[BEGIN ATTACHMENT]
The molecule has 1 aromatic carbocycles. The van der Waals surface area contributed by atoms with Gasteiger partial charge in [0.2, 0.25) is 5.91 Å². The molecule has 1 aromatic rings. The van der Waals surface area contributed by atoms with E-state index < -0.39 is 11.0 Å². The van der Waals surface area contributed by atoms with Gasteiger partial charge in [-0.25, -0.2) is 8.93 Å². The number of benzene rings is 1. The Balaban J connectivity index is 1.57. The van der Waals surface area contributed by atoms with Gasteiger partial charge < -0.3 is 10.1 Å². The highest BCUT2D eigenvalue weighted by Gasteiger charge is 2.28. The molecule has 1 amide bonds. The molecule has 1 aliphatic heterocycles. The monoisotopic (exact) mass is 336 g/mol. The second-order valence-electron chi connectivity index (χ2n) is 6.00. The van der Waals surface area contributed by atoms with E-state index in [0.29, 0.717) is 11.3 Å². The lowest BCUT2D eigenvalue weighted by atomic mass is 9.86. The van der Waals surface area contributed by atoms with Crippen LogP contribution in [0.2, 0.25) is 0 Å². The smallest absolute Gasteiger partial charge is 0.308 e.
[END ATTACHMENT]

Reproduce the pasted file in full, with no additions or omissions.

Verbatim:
The molecule has 1 aromatic carbocycles. The van der Waals surface area contributed by atoms with Gasteiger partial charge in [0.2, 0.25) is 5.91 Å². The molecule has 1 aromatic rings. The van der Waals surface area contributed by atoms with E-state index < -0.39 is 11.0 Å². The van der Waals surface area contributed by atoms with Gasteiger partial charge in [-0.25, -0.2) is 8.93 Å². The number of benzene rings is 1. The Balaban J connectivity index is 1.57. The van der Waals surface area contributed by atoms with Gasteiger partial charge < -0.3 is 10.1 Å². The highest BCUT2D eigenvalue weighted by Gasteiger charge is 2.28. The molecule has 1 amide bonds. The molecule has 1 aliphatic heterocycles. The monoisotopic (exact) mass is 336 g/mol. The second-order valence-electron chi connectivity index (χ2n) is 6.00. The van der Waals surface area contributed by atoms with E-state index in [0.29, 0.717) is 11.3 Å². The lowest BCUT2D eigenvalue weighted by atomic mass is 9.86. The van der Waals surface area contributed by atoms with Crippen LogP contribution in [0.2, 0.25) is 0 Å². The smallest absolute Gasteiger partial charge is 0.308 e.